Delicately sweet and sour, barbados cherry is a small-sized berry native to the Caribbean islands.
Botanically, Barbados cherry belongs to Malpighiaceae family of shrubs that grow naturally in the wild in several parts of Central American, and Amazonian forests. Some of the common names are West-Indian cherry, Amazon cherry, etc.
Scientific name: Malpighia emarginata.
|Barbados cherries. Courtesy: Leonardo|
Barbados cherry is an evergreen large size bushy shrub that reaches about 8-18 feet in height. Its downy woody branches bear beautiful pink, lavender color flowers. Blooming occurs all along its leaf axils year-round.
Small-sized berries about the size of table grapes appear single or in clusters all along the entire length of its woody branches.
The fruit features bright-red color, round or oblate shape, with tri-lobes which are more obvious at its bottom. Each berry measures about 1.5 to 4 cm in diameter and weighs about 5-7 g. Inside, the pulp is juicy with a sweet and tart flavor and consists of three tiny winged edible seeds. Ripe berries are sweeter and juicier than immature, green-skinned ones that can be consumed out of hand.
Barbados cherry is very low in calories. 100 g fresh berries provide just 32 calories. Nonetheless, they compose many health benefiting components such as vitamins, and pigment anti-oxidants that contribute immensely towards optimum health and wellness.
The berries possess high levels of antioxidants in comparison to some of other Amazonian fruits such as acai, abiu, wax jambu, etc. Poly-phenolic anthocyanidin compounds namely chlorogenic acid, ferulic acid, pelargonidin, malvidin, tannins, cyanidin-3-glycoside, quercetin, and kaempferol largely contribute to their antioxidant value.
Barbados cherry possesses the highest content of vitamin C for any plant-derived fruits/berries, probably next only to another tiny-sized Amazonian berry, Camu Camu (2000 mg/100 g). 100 g fresh berries provide astoundingly 1677.6 mg of vitamin-C; that is about 1864% of daily-recommended intake. Eating as many as 2-3 would be sufficient enough to fulfill its daily requirements. Vitamin-C is an incredible natural antioxidant. Consumption of foods rich in vitamin-C helps the human body develop resistance against infectious agents and scavenge harmful, pro-inflammatory free radicals from the blood.
The combination of vitamin-C and phytochemical compounds in the barbados cherry would help rid off harmful oxygen-derived free radicals from the body, and thereby, help boost immunity, protect the body from cancers, aging, degenerative diseases, inflammation, and infections.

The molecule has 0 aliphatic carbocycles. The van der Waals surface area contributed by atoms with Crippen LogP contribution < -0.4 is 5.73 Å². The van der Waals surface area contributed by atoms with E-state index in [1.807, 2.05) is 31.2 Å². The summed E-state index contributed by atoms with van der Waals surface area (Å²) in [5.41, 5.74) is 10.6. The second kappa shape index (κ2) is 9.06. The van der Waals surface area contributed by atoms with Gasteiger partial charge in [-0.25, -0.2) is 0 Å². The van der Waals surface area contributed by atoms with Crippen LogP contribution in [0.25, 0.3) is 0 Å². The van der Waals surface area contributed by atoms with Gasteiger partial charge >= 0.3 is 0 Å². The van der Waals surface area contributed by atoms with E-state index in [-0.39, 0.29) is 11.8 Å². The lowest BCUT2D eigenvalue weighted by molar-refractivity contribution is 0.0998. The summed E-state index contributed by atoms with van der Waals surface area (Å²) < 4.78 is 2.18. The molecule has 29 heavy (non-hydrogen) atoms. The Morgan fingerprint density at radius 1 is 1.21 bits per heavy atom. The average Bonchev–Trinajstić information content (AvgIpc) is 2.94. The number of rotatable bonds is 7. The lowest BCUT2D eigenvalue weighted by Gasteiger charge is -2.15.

Additionally, research studies suggest that chlorogenic acid in these berries may help lower blood sugar levels and control blood glucose levels in type-II diabetes mellitus condition.
These berries also contain a small amount of B-complex group of vitamins such as niacin, folates, and pantothenic acid. It contains great amounts of vitamin B-6, niacin, riboflavin, pantothenic acid, and folic acid. These vitamins act as co-factors to help the human body metabolize carbohydrates, protein, and fats.
Furthermore, they also contain a modest amount of minerals and electrolytes such as potassium, manganese, copper, iron, and zinc.
|Principle||Nutrient Value||Percentage of RDA|
|Total Fat||0.30 g||1.5%|
|Dietary Fiber||1.1 g||2.5%|
|Pantothenic acid||0.309 mg||6%|
Barbados cherry grew primarily in home gardens as a decorative shrub and in some orchards in Florida and Hawaii in the US. Only a handful of farmer markets displays them for sale. Barbados cherry extracts in the form of powder, concentrate, juices, etc., however, can be readily available in groceries.
At their native wild, for example in Brazil's Amazon, they can be readily available in the local markets. Choose bright red, ripe, firm, uniformly sized berries. Avoid discolored, soft, bruising, and damaged ones.
Once at home, store fresh berries in a plastic or zip pouch and place them inside the refrigerator set at zero degrees and high relative humidity where they keep well for a couple of days.
Fresh berries can be eaten out of hand from the trees just as you would do in the case of other bush berries. However, their extremely tart flavor and proportionately large-sized seeds would limit their use as a favorite table fruit.
Once at home, wash berries in cold water without disturbing their stem. Drain and gently mop dry using a soft cloth/paper towel.
Here are some serving tips:
Traditionally, barbados berries have been part of the food culture of native Amazonian since centuries.
Sliced fresh berries can be added to fruit salad, fruit cup, etc.
They can be used to prepare sauce, juice, syrup, jelly, etc.
Barbados berries rarely lead to allergic reactions. However, people with known history of sensitivity to them, have to totally avoid them as food. (Medical disclaimer).
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Phenolic compounds in Malpighia- Instituto de Química-Brazil (Link opens new window).
USDA National Nutrient Database.(Link opens in new window)